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The Clay Cauldron

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TENNIS – The Clay Cauldron. This week the clay-court season starts and will continue until the end of the French Open. Our GPTCA International coach Mike James explains the differences in training needed to perform of the red stuff.

 

Clay… or as I like to call it “The Cauldron” is a surface that in todays modern court environment will eat you up and spit you out if your game doesn’t measure up!

 

In this article I shall take you through my findings from working with players and witnessing first hand differences that make the cauldron such a gruelling surface for any player in the modern game.

 

Longer rallies require a different mentality to other surfaces. Players need to be willing to suffer on court and be prepared to not take short cuts. It requires players to train their endurance levels to the maximum and display exceptional flexibility. Focusing on flexibility and strength work is very important during training blocks when playing on clay. This is due to shots often seeing players at full stretch with feet wide apart.

 

In order to survive, player must have outstanding footwork and should be able to slide into the shot if necessary. As the game is played further behind the baseline, players must be able to cover a greater area at the back of the court and have the ability to turn the point around from difficult positions.

 

Natural clay court players often have more extreme grips on both forehand and backhand. They also have longer to change to less extreme grips when necessary. Players who have success on court their groundstrokes will often use more rotation resulting in longer backswings and phenomenal racket head speeds.

 

On hard courts the ball is typically played closer to the body on groundstrokes. On clay more acceleration of the racket is required and the contact point is therefore typically further from the body. In order to achieve this greater strength is needed to propel the racket, particularly on the back foot.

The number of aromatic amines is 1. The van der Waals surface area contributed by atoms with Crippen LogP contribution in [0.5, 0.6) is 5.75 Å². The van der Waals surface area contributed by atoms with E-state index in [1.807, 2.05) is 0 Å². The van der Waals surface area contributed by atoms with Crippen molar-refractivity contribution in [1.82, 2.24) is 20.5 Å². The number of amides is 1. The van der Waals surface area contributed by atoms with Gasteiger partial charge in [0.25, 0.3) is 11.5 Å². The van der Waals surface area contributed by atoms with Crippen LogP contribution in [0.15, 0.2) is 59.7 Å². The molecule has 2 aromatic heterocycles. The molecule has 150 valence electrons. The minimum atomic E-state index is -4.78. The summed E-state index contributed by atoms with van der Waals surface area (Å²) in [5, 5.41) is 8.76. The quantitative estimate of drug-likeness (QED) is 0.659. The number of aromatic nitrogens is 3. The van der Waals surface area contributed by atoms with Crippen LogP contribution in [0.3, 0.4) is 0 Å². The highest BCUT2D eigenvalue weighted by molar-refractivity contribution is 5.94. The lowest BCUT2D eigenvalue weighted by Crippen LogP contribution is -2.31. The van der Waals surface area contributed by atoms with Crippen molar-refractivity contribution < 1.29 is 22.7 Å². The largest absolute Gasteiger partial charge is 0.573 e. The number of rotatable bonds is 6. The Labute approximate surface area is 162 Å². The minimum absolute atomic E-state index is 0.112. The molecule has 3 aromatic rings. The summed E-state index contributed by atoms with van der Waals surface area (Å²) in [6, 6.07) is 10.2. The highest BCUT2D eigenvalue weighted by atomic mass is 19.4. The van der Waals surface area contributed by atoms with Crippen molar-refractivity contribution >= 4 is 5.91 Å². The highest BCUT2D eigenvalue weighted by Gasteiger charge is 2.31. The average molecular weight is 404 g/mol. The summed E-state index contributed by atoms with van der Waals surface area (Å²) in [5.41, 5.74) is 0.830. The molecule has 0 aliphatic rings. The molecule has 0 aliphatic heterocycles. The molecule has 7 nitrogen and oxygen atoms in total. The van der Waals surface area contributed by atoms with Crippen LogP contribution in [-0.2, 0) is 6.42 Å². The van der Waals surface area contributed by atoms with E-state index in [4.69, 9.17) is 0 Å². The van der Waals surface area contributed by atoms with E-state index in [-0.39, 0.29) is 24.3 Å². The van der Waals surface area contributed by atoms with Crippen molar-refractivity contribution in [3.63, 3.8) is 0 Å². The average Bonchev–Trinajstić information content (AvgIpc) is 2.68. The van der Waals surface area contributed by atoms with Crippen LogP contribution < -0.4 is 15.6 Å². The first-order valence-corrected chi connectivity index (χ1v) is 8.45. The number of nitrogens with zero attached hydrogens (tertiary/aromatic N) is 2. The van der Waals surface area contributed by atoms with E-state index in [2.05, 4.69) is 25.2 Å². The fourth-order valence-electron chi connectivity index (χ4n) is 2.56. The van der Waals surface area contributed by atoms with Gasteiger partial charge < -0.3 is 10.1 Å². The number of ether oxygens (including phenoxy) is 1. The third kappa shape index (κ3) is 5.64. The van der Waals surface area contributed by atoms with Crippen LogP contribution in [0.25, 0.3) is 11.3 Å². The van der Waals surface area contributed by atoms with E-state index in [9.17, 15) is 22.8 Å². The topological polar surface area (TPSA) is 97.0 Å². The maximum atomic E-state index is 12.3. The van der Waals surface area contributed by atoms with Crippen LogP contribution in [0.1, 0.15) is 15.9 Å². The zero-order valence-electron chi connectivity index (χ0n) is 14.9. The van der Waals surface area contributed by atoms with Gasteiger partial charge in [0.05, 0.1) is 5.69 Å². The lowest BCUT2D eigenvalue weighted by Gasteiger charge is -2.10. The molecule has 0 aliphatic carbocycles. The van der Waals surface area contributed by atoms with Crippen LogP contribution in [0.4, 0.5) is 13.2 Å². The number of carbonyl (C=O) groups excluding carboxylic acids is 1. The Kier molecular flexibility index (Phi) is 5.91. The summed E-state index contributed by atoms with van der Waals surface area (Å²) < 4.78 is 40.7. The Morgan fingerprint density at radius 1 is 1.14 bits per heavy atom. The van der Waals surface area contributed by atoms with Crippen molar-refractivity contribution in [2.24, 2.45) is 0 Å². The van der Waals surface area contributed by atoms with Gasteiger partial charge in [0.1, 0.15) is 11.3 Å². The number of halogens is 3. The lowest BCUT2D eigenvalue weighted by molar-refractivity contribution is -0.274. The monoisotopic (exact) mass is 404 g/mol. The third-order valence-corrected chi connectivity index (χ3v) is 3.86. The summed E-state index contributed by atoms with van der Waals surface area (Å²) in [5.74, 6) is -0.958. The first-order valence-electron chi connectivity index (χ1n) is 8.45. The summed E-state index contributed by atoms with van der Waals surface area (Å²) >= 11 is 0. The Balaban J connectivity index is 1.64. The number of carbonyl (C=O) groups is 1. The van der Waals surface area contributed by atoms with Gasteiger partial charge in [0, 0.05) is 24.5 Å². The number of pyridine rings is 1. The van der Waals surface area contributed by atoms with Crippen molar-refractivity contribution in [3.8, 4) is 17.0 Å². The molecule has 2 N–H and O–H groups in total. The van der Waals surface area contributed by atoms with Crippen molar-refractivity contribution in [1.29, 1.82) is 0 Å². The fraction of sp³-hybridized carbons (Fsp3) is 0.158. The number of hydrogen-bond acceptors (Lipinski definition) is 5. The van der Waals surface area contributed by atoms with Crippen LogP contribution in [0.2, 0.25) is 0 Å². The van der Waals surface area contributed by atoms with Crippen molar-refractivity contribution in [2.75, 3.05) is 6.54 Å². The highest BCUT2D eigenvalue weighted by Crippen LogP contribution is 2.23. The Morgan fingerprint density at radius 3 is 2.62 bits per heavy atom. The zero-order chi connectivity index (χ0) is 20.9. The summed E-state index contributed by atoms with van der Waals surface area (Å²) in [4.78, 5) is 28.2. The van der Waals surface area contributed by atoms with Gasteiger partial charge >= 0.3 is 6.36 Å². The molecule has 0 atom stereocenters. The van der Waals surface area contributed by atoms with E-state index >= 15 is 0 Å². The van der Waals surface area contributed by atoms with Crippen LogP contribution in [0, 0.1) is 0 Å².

Game styles can be adapted but not changed. Players will however use different tactics. The big four; Nadal, Djokovic, Murray and Federer are all court players and others are stepping up to their level. There are a few key tactics that are used. It is important that when moving behind the baseline players use height and width to create space.

 

The sliced serve is rarely used on clay courts, as the ball doesn’t stay low. The topspin serve to the backhand side can be counteracted at the highest levels by the quality of the double-handed backhand returns. Players are therefore increasingly using the flat serve to gain an advantage in the point. For example Robin Soderling is the only player to defeat Rafael Nadal at the French Open who used his flat serve to Nadal’s forehand very effectively during the match. It is interesting to note that the average speed of serve on clay is getting faster. This has led to a notable change in the way the serve is being taught in Europe. High-ranking juniors and seniors are increasingly working to develop stronger flat serves.

 

The return of serve in modern clay court tennis is played closer to the baseline than ever before. However, there are exceptions; David Ferrer often returns from 4-5 metres behind the baseline and is often played on the forehand. On the second serve it is vital to have a variety of returns.

 

There are two common options; firstly is returning deep cross-court to the forehand (although this is often thwarted by the serve-volley) and playing out the forehand rally. Secondly aggressive returns played by stepping into the court, which is often demonstrated by Novak Djokovic. Options depend on the game style and the strengths of the opponent, having a Plan B is vital to success.

 

Clay court specialists tend to play aggressively even when far behind the baseline. Recovery should be inside the court to prevent the possibility of the opponent looking for the drop shot. Whilst the typical pattern is the forehand-to-forehand cross-court rally, variations also include frequent changes in spin and playing the ball back behind the opponent. Increasingly common is the inside-out forehand drop shot, which is used to change the tempo of the rally. This is a tactic Roger Federer has used in recent years at the French Open. Chip and charge is rarely used on clay courts, and if it is used it must have the element of surprise. The approach down the centre of the court is another infrequently used as it offers the defender an angle after the volley. Many approaches are played by ghosting in, either having first played a short angle, or a heavy deep ball back behind the opponent which is finished off at the net.